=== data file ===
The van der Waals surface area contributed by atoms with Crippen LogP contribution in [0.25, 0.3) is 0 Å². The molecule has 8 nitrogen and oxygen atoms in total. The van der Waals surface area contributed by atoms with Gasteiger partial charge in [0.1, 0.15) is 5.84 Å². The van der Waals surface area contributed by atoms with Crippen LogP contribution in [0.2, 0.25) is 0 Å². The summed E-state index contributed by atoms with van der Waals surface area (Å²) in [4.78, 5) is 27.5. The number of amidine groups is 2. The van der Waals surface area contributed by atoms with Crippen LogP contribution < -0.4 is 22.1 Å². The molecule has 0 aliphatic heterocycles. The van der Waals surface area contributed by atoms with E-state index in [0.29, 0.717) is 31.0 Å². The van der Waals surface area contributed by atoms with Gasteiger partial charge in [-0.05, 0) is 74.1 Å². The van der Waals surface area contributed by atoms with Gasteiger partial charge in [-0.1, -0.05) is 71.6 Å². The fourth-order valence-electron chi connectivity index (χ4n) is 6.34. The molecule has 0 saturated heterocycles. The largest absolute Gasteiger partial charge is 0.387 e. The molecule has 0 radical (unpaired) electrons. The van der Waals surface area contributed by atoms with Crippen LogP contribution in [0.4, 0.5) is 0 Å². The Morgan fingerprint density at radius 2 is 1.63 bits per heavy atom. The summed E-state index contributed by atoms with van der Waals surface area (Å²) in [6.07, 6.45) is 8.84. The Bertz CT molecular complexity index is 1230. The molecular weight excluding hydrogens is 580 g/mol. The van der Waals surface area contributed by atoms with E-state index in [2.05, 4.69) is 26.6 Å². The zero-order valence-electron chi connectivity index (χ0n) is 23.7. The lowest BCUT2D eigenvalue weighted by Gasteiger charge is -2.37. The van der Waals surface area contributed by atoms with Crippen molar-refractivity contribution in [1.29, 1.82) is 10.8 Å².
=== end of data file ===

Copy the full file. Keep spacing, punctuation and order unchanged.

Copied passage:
The van der Waals surface area contributed by atoms with Crippen LogP contribution in [0.25, 0.3) is 0 Å². The molecule has 8 nitrogen and oxygen atoms in total. The van der Waals surface area contributed by atoms with Gasteiger partial charge in [0.1, 0.15) is 5.84 Å². The van der Waals surface area contributed by atoms with Crippen LogP contribution in [0.2, 0.25) is 0 Å². The summed E-state index contributed by atoms with van der Waals surface area (Å²) in [4.78, 5) is 27.5. The number of amidine groups is 2. The van der Waals surface area contributed by atoms with Crippen LogP contribution < -0.4 is 22.1 Å². The molecule has 0 aliphatic heterocycles. The van der Waals surface area contributed by atoms with E-state index in [0.29, 0.717) is 31.0 Å². The van der Waals surface area contributed by atoms with Gasteiger partial charge in [-0.05, 0) is 74.1 Å². The van der Waals surface area contributed by atoms with Gasteiger partial charge in [-0.1, -0.05) is 71.6 Å². The fourth-order valence-electron chi connectivity index (χ4n) is 6.34. The molecule has 0 saturated heterocycles. The largest absolute Gasteiger partial charge is 0.387 e. The molecule has 0 radical (unpaired) electrons. The van der Waals surface area contributed by atoms with Crippen LogP contribution in [0.4, 0.5) is 0 Å². The Morgan fingerprint density at radius 2 is 1.63 bits per heavy atom. The summed E-state index contributed by atoms with van der Waals surface area (Å²) in [6.07, 6.45) is 8.84. The Bertz CT molecular complexity index is 1230. The molecular weight excluding hydrogens is 580 g/mol. The van der Waals surface area contributed by atoms with E-state index in [2.05, 4.69) is 26.6 Å². The zero-order valence-electron chi connectivity index (χ0n) is 23.7. The lowest BCUT2D eigenvalue weighted by Gasteiger charge is -2.37. The van der Waals surface area contributed by atoms with Crippen molar-refractivity contribution in [1.29, 1.82) is 10.8 Å².